For five years, Leonor Toledo has been trying to get her former employer to pay unpaid wages she claims she was denied.
Toledo worked for nearly seven years at Tenampa Restaurant, Croton-on-Hudson, cooking, cleaning and washing dishes. She says she worked 11 to 13 hours a day, six days a week, totaling 72 hours, and was paid as little as $1.74 hour, and never paid the $7.25 minimum wage or overtime.
Toledo sued Luis A. Alvarez, who she claims was an owner of the restaurant, on Feb. 9 in federal bankruptcy court, Poughkeepsie.
Alvarez responded in court filings that he is neither an officer nor owner of the restaurant, maintaining that it is owned by his brother, Jose “Paco” Alvarez, and that Luis had nothing to do with Toledo’s employment. Luis also demanded that Toledo pay his legal fees.
Toledo worked at Tenampa from 2006 to 2013. Originally, she claims, she was paid $350 a week, then was promised $420 a week in 2008 and $450 a week in 2010. But her actual payments, beginning in late 2008, were sporadic, according to her complaint, and often less than the promised rate.
In March 2011, for instance, she claims she worked 288 hours and was paid $560 for the month, or $1.94 an hour.
She depicts the brothers as the restaurant’s owners, operators and managers.
In 2014, Toledo sued the brothers and the restaurant in federal court, White Plains, for unpaid wages. Her lawyer later withdrew the case, because the charges were not covered by federal law, and refiled in Dutchess County Supreme Court, alleging violations of state labor laws.
While the Dutchess case was pending, Luis Alvarez filed for Chapter 7 bankruptcy liquidation. He declared $275,743 in assets – primarily his house in Fishkill, valued at $260,000 – and liabilities of $326,955.
His action was considered a no-asset case; he could keep the house and personal possessions, leaving nothing for creditors. The court discharged his debts and closed the case in 2017.
But Luis Alvarez had not listed Toledo as a creditor or listed the Dutchess lawsuit as a legal action in bankruptcy schedules.
Last year, Toledo’s attorney, Laura L. Revercomb of the Worker Justice Center of New York, Kingston, asked the bankruptcy court to reopen the bankruptcy case.
Luis Alvarez knew about Toledo’s claims, she argued, because a lawyer had answered the Dutchess lawsuit on his behalf.
His failure to notify her client of the bankruptcy, she argued, deprived Toledo of the opportunity to file a claim. And when his debts were discharged, Revercomb stated, Toledo was blocked from getting relief in the Dutchess County case.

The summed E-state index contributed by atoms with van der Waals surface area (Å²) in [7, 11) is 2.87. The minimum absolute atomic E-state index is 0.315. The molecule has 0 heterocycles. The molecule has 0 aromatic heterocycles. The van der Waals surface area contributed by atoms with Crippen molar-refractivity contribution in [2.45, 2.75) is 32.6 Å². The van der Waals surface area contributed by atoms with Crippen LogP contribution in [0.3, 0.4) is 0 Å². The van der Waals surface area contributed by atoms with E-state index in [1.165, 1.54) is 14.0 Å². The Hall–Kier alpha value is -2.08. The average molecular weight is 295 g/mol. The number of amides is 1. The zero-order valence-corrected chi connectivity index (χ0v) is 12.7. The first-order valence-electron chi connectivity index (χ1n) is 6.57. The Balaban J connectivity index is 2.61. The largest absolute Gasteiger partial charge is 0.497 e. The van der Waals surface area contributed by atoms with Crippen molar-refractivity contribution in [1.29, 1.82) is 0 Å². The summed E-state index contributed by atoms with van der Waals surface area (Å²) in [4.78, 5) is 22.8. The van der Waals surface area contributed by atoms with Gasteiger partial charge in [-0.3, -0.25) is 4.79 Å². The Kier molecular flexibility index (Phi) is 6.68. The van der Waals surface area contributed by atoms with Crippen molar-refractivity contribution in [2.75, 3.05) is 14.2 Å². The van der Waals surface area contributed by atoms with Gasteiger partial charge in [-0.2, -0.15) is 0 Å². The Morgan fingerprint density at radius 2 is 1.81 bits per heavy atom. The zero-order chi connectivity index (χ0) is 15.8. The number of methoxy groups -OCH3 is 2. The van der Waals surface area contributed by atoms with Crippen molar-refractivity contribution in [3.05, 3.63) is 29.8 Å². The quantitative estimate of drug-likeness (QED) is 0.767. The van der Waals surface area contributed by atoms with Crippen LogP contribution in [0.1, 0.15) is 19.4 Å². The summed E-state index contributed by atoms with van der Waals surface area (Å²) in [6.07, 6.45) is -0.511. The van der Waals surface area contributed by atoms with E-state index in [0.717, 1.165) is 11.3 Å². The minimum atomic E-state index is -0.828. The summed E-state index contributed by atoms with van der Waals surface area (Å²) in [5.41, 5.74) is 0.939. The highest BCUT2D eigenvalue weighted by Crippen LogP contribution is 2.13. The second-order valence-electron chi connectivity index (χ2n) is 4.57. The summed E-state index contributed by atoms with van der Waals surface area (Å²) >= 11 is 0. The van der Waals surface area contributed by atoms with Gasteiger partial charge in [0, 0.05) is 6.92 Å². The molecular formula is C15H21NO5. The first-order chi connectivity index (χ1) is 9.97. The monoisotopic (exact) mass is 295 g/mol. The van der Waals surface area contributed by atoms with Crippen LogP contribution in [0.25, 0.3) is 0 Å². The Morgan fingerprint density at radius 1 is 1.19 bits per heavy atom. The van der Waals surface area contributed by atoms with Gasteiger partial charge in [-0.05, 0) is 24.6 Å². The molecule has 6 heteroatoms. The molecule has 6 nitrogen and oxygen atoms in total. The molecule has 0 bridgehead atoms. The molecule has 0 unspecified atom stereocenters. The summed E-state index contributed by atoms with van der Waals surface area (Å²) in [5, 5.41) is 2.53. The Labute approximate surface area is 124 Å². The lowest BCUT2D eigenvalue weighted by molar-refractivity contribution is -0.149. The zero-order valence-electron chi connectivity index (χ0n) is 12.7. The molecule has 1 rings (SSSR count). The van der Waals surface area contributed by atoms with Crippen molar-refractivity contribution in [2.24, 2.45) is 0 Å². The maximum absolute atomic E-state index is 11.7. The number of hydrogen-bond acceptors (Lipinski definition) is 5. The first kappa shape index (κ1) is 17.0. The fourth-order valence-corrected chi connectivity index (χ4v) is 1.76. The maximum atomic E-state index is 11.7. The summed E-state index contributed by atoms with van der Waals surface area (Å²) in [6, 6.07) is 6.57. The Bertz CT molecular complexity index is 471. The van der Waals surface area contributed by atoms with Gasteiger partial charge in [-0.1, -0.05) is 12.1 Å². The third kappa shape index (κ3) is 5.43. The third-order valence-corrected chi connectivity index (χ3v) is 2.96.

Alvarez has “avoided paying Ms. Toledo for hundreds of hours of time she spent cooking, cleaning and washing dishes at his restaurant,” she stated, for wages she “has been waiting to receive for close to 10 years. Debtor’s (Alvarez) unrelenting and long-standing efforts to avoid accountability are palpable.”
Luis Alvarez’s attorney, David J. Babel, the Bronx, responded that Toledo was not listed as a creditor because his client had not been personally served with the Dutchess County complaint and he had no knowledge of her claim.
He claims that the retainer agreement for the attorney who responded to the Dutchess County complaint, on behalf of the brothers and the restaurant, was not signed by Luis Alvarez.
Luis Alvarez was employed as a chef and had no rights to hire, fire or pay employees.
He “may have had some interaction with Leonor Toledo,” Babel stated, “but only as employee to employee as they worked in the same place of business and in the kitchen.”
Revercomb responded that Luis was personally served notice in the Dutchess County and federal lawsuits, and she included a proof of service and his answer to the federal lawsuit as exhibits.
“Debtor Alvarez’s knowledge of her as a creditor,” she stated, “is an undisputed fact.”
U.S. Bankruptcy Judge Cecilia G. Morris ordered the bankruptcy case to be re-opened, “to determine the dischargeability of debtor’s liabilities to creditor Leonor Toledo.”